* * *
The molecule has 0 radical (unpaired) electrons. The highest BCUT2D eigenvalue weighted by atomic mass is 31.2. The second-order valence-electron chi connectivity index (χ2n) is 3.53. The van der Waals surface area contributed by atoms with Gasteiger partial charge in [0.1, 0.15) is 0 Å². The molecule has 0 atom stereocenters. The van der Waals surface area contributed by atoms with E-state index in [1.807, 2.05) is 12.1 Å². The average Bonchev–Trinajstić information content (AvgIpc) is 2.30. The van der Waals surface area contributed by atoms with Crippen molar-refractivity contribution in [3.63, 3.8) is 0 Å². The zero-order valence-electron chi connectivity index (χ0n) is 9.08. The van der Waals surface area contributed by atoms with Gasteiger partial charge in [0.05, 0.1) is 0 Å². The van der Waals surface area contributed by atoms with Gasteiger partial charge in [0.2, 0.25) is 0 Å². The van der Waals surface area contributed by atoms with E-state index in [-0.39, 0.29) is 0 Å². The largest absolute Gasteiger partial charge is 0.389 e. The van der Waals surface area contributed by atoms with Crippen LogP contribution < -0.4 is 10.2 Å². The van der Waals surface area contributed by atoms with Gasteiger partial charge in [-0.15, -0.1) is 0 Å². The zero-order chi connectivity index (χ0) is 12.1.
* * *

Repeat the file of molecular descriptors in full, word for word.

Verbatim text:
The molecule has 0 radical (unpaired) electrons. The highest BCUT2D eigenvalue weighted by atomic mass is 31.2. The second-order valence-electron chi connectivity index (χ2n) is 3.53. The van der Waals surface area contributed by atoms with Gasteiger partial charge in [0.1, 0.15) is 0 Å². The molecule has 0 atom stereocenters. The van der Waals surface area contributed by atoms with E-state index in [1.807, 2.05) is 12.1 Å². The average Bonchev–Trinajstić information content (AvgIpc) is 2.30. The van der Waals surface area contributed by atoms with Crippen molar-refractivity contribution in [3.63, 3.8) is 0 Å². The zero-order valence-electron chi connectivity index (χ0n) is 9.08. The van der Waals surface area contributed by atoms with Gasteiger partial charge in [0.05, 0.1) is 0 Å². The van der Waals surface area contributed by atoms with Gasteiger partial charge in [0.2, 0.25) is 0 Å². The van der Waals surface area contributed by atoms with E-state index in [-0.39, 0.29) is 0 Å². The largest absolute Gasteiger partial charge is 0.389 e. The van der Waals surface area contributed by atoms with Crippen LogP contribution < -0.4 is 10.2 Å². The van der Waals surface area contributed by atoms with Gasteiger partial charge in [-0.15, -0.1) is 0 Å². The zero-order chi connectivity index (χ0) is 12.1.